Austrian government wins court case to buy ‘Hitler House’

After a three-year legal battle, Austria’s Supreme Court rules that the government may requisition the house Hitler was born in and pay less compensation than the owner demanded.

By Batya Jerenberg, World Israel News

Austria’s Supreme Court of Justice has ruled in favor of the government gaining possession of the home in which Adolf Hitler was born in exchange for fair, but not exorbitant, compensation to its longtime owner.

A lower court had ruled that Gerlinde Pommer, whose family owned the three-story building in Braunau am Inn since the late-19th century, should be paid $1.7 million for the house. The government appealed the decision and in June, the Supreme Court set the compensation at $908,000 (812,000 Euro), which it said was the fair market price for the property.

The authorities had tried to purchase the structure for a long time before making the decision to expropriate it three years ago and embarking on the legal journey. The motive was purely to stop the phenomenon of thousands of neo-Nazis visiting the site in homage, although there is no mention of Hitler’s name there.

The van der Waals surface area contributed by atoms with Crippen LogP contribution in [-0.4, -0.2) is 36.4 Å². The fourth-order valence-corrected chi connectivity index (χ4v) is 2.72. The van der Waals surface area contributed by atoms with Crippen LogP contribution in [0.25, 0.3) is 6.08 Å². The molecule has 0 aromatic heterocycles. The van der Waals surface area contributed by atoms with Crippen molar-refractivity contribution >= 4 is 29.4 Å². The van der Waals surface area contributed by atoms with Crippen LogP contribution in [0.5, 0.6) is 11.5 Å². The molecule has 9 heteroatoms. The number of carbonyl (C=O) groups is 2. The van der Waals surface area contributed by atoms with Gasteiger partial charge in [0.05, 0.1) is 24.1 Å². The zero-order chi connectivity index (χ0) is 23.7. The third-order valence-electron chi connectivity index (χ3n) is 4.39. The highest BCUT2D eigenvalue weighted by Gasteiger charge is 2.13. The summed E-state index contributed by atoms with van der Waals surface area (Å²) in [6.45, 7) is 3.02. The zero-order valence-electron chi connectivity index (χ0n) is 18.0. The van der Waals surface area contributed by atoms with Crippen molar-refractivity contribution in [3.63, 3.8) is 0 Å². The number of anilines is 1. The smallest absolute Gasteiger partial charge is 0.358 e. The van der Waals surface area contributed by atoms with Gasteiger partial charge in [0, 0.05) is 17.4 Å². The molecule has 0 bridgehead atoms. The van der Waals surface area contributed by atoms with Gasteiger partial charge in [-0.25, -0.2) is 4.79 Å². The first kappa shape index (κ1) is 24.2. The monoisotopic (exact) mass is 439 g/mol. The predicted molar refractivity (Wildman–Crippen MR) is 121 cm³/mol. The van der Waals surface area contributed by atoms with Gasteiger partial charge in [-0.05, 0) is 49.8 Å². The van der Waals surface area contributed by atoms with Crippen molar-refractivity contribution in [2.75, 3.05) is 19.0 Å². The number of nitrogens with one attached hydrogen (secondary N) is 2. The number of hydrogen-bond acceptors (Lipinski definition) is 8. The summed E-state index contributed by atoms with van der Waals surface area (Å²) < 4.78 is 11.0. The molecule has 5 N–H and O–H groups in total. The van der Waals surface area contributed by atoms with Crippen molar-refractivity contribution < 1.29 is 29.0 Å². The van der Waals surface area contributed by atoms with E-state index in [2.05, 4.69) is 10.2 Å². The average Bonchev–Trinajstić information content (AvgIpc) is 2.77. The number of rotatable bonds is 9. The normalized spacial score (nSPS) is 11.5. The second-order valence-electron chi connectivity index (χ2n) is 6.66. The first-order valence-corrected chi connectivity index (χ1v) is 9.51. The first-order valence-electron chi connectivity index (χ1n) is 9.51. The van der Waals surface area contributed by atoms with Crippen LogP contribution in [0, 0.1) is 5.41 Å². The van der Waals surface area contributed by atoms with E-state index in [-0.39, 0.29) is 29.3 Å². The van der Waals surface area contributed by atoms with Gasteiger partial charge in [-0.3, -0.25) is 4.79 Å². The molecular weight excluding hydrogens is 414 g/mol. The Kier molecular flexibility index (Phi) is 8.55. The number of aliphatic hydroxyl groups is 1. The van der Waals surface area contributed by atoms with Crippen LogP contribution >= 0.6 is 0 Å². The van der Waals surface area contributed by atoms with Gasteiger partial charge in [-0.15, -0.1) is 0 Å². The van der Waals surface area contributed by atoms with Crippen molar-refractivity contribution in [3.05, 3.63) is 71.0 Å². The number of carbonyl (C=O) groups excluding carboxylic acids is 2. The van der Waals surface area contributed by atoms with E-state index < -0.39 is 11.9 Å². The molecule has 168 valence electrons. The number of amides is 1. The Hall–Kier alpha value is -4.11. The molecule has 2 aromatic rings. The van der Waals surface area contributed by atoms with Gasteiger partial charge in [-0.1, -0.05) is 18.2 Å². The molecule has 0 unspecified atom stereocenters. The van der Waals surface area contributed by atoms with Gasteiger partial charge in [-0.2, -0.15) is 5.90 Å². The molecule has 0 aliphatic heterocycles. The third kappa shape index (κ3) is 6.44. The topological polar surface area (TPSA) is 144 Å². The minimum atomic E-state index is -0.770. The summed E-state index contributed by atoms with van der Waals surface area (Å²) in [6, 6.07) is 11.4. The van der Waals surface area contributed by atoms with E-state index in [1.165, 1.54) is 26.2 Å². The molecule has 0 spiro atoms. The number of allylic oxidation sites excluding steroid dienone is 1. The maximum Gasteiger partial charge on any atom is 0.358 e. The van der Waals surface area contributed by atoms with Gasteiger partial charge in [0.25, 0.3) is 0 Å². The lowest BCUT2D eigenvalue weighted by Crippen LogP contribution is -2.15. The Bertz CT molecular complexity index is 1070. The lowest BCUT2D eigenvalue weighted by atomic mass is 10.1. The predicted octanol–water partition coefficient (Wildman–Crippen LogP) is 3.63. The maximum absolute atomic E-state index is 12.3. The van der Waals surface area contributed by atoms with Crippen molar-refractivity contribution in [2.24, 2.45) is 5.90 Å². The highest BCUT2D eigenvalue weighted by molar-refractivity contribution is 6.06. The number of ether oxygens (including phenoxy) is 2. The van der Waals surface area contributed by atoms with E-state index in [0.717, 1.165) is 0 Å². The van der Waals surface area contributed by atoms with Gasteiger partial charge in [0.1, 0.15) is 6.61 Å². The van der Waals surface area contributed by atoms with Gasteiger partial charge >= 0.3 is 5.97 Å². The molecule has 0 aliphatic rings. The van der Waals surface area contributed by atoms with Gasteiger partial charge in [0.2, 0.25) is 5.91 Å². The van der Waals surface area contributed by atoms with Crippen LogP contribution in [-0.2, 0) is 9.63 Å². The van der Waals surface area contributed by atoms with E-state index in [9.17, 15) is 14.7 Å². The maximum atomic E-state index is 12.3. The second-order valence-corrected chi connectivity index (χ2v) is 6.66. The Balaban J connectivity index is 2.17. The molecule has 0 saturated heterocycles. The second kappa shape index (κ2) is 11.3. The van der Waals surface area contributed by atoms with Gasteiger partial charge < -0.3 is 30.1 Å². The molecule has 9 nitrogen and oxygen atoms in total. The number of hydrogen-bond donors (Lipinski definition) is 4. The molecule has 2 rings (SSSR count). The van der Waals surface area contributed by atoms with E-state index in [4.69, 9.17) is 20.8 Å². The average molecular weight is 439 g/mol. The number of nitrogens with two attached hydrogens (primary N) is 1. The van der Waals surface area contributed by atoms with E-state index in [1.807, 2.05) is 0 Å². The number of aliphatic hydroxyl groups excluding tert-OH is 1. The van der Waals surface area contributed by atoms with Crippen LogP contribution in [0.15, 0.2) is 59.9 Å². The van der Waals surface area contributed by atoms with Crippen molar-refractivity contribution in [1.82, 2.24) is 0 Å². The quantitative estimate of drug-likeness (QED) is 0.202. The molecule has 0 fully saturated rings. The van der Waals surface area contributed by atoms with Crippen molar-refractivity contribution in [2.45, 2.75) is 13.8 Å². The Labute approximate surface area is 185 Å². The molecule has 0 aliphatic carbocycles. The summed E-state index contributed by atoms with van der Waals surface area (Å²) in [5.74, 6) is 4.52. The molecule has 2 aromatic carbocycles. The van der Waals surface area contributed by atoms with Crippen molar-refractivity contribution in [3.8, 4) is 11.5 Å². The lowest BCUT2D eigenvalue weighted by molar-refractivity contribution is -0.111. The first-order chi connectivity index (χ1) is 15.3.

The only hint to its connection to the leader of the Third Reich is a stone memorial on the sidewalk that says, “For peace, freedom and democracy. Never again fascism. Millions dead are a warning.”

The building at Salzburger Vorstadt 15 had a pub on the ground floor and apartments above in 1889, when Hitler was born to one of the tenant families. Since the end of World War II, it has housed several renters, including the government itself, which used it for decades as a center for those with special needs.

But after Pommer refused to make much-needed renovations in 2012, the contract was not extended, and the building has stood vacant ever since.

Pommer, who has lived in the small medieval town all her life, had also tried fighting the expropriation in both the Austrian Constitutional Court and the European Court of Human Rights. She lost in both cases, as the expropriation was ruled constitutional and the European court declared her complaint inadmissible.

An Austrian Interior Ministry spokesman told NPR on Tuesday that the government will now hold “an open competition for architects to see what they propose for the so-called Hitler house.” The possibility that the authorities will decide to destroy the building has not yet been completely ruled out either.